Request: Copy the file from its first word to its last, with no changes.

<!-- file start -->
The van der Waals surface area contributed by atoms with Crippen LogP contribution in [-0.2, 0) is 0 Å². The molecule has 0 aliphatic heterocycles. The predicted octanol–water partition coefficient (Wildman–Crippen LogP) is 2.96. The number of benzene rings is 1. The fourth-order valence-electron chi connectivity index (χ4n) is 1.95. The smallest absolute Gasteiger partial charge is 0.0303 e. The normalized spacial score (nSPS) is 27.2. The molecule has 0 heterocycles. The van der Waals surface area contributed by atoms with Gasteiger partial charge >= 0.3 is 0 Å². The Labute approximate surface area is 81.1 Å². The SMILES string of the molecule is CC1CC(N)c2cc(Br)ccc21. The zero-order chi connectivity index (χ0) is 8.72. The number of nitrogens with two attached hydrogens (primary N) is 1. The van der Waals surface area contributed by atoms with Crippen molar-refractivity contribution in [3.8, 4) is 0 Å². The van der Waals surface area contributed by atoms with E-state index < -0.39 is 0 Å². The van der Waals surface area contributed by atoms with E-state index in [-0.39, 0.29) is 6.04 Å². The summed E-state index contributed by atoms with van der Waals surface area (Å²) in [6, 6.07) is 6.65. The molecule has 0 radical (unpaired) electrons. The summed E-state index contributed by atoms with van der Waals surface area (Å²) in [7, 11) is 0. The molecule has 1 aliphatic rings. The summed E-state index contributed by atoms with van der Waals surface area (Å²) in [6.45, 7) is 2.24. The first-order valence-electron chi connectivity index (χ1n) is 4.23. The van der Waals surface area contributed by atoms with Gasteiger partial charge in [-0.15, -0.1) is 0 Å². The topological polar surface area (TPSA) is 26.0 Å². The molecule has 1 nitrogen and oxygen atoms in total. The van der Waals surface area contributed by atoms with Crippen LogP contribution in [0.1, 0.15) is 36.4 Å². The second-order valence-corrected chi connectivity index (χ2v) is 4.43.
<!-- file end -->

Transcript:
The van der Waals surface area contributed by atoms with Crippen LogP contribution in [-0.2, 0) is 0 Å². The molecule has 0 aliphatic heterocycles. The predicted octanol–water partition coefficient (Wildman–Crippen LogP) is 2.96. The number of benzene rings is 1. The fourth-order valence-electron chi connectivity index (χ4n) is 1.95. The smallest absolute Gasteiger partial charge is 0.0303 e. The normalized spacial score (nSPS) is 27.2. The molecule has 0 heterocycles. The van der Waals surface area contributed by atoms with Gasteiger partial charge >= 0.3 is 0 Å². The Labute approximate surface area is 81.1 Å². The SMILES string of the molecule is CC1CC(N)c2cc(Br)ccc21. The zero-order chi connectivity index (χ0) is 8.72. The number of nitrogens with two attached hydrogens (primary N) is 1. The van der Waals surface area contributed by atoms with Crippen molar-refractivity contribution in [3.8, 4) is 0 Å². The van der Waals surface area contributed by atoms with E-state index < -0.39 is 0 Å². The van der Waals surface area contributed by atoms with E-state index in [-0.39, 0.29) is 6.04 Å². The summed E-state index contributed by atoms with van der Waals surface area (Å²) in [6, 6.07) is 6.65. The molecule has 0 radical (unpaired) electrons. The summed E-state index contributed by atoms with van der Waals surface area (Å²) in [7, 11) is 0. The molecule has 1 aliphatic rings. The summed E-state index contributed by atoms with van der Waals surface area (Å²) in [6.45, 7) is 2.24. The first-order valence-electron chi connectivity index (χ1n) is 4.23. The van der Waals surface area contributed by atoms with Gasteiger partial charge in [-0.15, -0.1) is 0 Å². The topological polar surface area (TPSA) is 26.0 Å². The molecule has 1 nitrogen and oxygen atoms in total. The van der Waals surface area contributed by atoms with Crippen LogP contribution in [0.1, 0.15) is 36.4 Å². The second-order valence-corrected chi connectivity index (χ2v) is 4.43.